Muslim stand-up comedy is nothing new. But what makes “The Muslims Are Coming” different is that it portrays what happens when a troupe of comedians performs before red state Americans in such places as Tennessee, Georgia, Alabama, Mississippi, Florida, Arizona, Utah and Idaho.
The documentary by Negin Farsad, an Iranian-American, and Dean Obeidallah, of Palestinian-Italian roots, opened in Chicago yesterday.
Cardinal Timothy Dolan, archbishop of New York, president of the U.S. Conference of Catholic Bishops, and the most famous funny man in the American hierarchy, went on The Colbert Report Tuesday night to trade quips with another funny guy — and another well-known Catholic — host Stephen Colbert.
Indeed, as Colbert — inhabiting his onscreen persona as a blowhard rightwing pundit — said in welcoming Dolan: “You’re the second most famous Catholic in America – after myself.”
But it was actually Dolan who got the first gag, and giggles, as he walked onto the set and ostentatiously bowed and kissed Colbert’s hand as if he were greeting the pope.
“I’ve got to get a nice big ring if you’re going to be kissing my hand!” replied Colbert, who seemed — uncharacteristically — unsure of how to play the exchange.
In fact, while Colbert was in full faux bloviating mode, he seemed to let Dolan set the pace of their chat; Colbert didn’t poke too hard on topics that could have prompted controversy.
Part of the relative deference may stem from the fact that Colbert is a serious Catholic who has taught Sunday school at his New Jersey parish. Or perhaps it was because Colbert knows Dolan personally, having appeared — out of character — at a forum on faith and humor last year at Fordham University. Or maybe Colbert was a bit out of practice: This was his first show after a two-week summer break, part of which he spent in Rome.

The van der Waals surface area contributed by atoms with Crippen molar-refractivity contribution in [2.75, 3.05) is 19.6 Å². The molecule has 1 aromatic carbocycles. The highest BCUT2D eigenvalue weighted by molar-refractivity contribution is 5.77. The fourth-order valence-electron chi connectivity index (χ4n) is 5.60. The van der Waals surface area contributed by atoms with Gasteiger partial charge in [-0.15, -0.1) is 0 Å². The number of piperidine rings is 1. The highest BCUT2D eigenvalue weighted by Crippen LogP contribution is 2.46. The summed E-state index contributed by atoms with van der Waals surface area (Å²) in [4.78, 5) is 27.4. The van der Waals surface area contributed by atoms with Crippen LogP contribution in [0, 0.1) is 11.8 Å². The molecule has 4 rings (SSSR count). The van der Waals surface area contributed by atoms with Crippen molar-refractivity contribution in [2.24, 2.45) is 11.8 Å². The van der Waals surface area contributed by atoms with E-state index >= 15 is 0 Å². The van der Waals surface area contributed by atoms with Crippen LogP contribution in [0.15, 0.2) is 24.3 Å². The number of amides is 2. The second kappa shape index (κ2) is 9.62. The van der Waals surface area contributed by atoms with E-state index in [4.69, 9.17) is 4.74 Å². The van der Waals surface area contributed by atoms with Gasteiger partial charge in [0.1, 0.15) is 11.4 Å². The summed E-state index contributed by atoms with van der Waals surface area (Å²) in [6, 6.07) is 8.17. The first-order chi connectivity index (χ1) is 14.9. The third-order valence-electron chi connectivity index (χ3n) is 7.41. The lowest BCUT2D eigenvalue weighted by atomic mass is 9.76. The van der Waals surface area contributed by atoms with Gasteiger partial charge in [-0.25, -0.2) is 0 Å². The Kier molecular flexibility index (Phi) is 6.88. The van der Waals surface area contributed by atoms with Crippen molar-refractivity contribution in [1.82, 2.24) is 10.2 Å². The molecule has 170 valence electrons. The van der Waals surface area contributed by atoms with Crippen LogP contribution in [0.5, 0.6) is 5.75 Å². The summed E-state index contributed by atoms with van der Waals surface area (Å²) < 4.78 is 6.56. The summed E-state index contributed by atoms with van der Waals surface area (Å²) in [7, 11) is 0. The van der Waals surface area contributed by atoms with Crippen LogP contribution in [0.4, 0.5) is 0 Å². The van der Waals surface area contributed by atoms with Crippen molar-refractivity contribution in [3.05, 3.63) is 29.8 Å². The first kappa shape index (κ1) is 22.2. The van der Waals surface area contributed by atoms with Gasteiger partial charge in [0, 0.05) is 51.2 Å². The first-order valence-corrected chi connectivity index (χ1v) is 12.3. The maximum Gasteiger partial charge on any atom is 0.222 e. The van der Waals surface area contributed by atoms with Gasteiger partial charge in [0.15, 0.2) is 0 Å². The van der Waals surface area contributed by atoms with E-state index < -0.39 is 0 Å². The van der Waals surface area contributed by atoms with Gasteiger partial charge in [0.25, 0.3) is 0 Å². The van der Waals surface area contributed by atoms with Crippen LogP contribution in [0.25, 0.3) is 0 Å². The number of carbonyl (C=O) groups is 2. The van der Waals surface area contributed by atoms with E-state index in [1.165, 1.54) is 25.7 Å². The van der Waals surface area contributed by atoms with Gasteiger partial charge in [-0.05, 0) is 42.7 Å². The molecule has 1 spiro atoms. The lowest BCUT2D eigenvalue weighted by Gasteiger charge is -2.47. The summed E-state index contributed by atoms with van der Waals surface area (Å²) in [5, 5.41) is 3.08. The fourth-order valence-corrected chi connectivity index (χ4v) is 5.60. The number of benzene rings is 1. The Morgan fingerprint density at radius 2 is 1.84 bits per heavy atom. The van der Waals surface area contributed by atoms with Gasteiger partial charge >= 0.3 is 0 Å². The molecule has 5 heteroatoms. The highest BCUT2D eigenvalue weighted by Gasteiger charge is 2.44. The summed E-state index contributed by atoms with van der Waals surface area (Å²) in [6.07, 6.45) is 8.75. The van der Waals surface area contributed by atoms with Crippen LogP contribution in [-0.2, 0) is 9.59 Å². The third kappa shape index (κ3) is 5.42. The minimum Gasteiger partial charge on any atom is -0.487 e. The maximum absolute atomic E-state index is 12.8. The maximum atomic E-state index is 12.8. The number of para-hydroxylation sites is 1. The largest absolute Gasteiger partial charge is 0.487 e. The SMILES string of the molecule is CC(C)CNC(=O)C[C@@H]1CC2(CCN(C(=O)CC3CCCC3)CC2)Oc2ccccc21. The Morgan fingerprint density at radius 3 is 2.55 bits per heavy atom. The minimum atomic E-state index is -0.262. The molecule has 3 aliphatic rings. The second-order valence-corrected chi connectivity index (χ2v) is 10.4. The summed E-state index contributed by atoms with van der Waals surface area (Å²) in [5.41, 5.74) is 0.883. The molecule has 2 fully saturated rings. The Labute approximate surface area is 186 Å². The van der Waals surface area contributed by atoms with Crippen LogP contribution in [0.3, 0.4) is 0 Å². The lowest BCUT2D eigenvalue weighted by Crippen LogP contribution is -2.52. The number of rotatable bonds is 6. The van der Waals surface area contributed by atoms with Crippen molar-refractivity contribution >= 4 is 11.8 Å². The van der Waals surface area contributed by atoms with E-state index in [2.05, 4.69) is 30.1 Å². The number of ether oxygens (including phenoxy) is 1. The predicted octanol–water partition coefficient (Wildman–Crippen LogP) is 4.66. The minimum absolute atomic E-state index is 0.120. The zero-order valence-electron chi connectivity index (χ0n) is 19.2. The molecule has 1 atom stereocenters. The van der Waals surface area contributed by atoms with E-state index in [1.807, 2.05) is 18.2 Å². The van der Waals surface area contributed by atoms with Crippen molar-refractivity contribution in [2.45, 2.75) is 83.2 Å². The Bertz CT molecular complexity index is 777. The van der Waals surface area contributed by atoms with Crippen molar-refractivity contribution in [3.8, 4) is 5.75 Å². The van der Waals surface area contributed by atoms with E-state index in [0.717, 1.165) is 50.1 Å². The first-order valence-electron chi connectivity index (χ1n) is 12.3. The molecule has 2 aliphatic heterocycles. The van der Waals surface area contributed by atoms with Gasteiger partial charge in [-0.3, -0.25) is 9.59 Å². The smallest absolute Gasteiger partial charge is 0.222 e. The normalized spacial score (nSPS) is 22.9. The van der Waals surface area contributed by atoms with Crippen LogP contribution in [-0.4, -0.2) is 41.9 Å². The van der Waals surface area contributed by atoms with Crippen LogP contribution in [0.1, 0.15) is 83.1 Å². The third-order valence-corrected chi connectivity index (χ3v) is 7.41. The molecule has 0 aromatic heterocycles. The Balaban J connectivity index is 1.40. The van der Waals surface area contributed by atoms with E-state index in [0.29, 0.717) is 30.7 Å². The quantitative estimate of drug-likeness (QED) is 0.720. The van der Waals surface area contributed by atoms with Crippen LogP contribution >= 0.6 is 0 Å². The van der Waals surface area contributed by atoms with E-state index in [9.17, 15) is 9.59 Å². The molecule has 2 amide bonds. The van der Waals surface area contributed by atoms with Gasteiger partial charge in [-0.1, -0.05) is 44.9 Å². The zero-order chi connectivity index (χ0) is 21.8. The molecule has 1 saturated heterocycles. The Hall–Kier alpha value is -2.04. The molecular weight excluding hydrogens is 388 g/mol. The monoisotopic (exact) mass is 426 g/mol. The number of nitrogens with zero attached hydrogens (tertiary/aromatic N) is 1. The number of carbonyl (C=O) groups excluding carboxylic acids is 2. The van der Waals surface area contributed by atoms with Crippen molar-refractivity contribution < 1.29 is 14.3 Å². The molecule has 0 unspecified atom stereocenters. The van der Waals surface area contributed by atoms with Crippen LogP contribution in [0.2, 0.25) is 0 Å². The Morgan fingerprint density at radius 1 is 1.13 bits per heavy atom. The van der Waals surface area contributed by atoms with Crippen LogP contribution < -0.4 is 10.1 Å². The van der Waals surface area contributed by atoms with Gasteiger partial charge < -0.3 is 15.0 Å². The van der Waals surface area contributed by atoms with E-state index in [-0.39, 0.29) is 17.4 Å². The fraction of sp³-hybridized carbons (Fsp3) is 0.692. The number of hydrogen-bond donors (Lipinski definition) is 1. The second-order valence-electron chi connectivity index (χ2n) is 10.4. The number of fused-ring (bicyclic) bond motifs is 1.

My husband and I basically fell in love via AOL instant message conversations that led to daily email missives and then to phone calls and then, you know, to actually hanging out in person.
We knew each other in ‘real’ life but I was so afraid of saying something stupid in front of him that I basically ignored him, which, as it happens, is not a great way to indicate that you actually really like someone. But IM-ing made me bold.
So, in a way, You’ve Got Mail feels like one of “our” movies since it parallels our story just a little.
“Our” real movie is Ingmar Bergman’s The Seventh Seal, which is a 1957 Swedish movie about a knight returning from the crusades during the Black Death who is engaged throughout the movie in a chess match with Death, so, yeah, basically the opposite of You’ve Got Mail.
We were both at a “movie night” at one of our professor’s homes. I’d known he was going to be there and wrote in my meticulous, OCD handwriting in my journal: